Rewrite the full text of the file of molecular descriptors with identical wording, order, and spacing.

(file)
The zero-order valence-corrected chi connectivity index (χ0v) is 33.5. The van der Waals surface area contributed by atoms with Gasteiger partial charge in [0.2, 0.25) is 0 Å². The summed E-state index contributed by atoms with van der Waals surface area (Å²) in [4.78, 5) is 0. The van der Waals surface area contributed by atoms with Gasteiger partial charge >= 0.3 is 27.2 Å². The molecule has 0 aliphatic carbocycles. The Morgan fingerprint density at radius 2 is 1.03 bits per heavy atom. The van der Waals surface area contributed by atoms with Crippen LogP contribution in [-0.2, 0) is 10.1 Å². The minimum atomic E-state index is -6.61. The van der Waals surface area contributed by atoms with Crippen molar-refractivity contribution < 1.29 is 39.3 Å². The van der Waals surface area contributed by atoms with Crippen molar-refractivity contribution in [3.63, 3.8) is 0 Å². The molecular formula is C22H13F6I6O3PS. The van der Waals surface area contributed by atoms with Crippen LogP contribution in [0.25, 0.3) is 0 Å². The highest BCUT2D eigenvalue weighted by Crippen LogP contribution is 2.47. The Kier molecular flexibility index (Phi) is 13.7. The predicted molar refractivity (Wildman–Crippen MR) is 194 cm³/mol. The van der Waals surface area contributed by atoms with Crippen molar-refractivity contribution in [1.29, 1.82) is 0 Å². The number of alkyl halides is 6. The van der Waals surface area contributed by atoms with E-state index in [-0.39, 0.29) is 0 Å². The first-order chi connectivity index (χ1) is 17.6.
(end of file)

The zero-order valence-corrected chi connectivity index (χ0v) is 33.5. The van der Waals surface area contributed by atoms with Gasteiger partial charge in [0.2, 0.25) is 0 Å². The summed E-state index contributed by atoms with van der Waals surface area (Å²) in [4.78, 5) is 0. The van der Waals surface area contributed by atoms with Gasteiger partial charge >= 0.3 is 27.2 Å². The molecule has 0 aliphatic carbocycles. The Morgan fingerprint density at radius 2 is 1.03 bits per heavy atom. The van der Waals surface area contributed by atoms with Crippen LogP contribution in [-0.2, 0) is 10.1 Å². The minimum atomic E-state index is -6.61. The van der Waals surface area contributed by atoms with Crippen molar-refractivity contribution < 1.29 is 39.3 Å². The van der Waals surface area contributed by atoms with Crippen molar-refractivity contribution in [3.63, 3.8) is 0 Å². The molecular formula is C22H13F6I6O3PS. The van der Waals surface area contributed by atoms with Crippen LogP contribution in [0.25, 0.3) is 0 Å². The highest BCUT2D eigenvalue weighted by Crippen LogP contribution is 2.47. The Kier molecular flexibility index (Phi) is 13.7. The predicted molar refractivity (Wildman–Crippen MR) is 194 cm³/mol. The van der Waals surface area contributed by atoms with Crippen molar-refractivity contribution in [1.29, 1.82) is 0 Å². The number of alkyl halides is 6. The van der Waals surface area contributed by atoms with E-state index in [-0.39, 0.29) is 0 Å². The first-order chi connectivity index (χ1) is 17.6.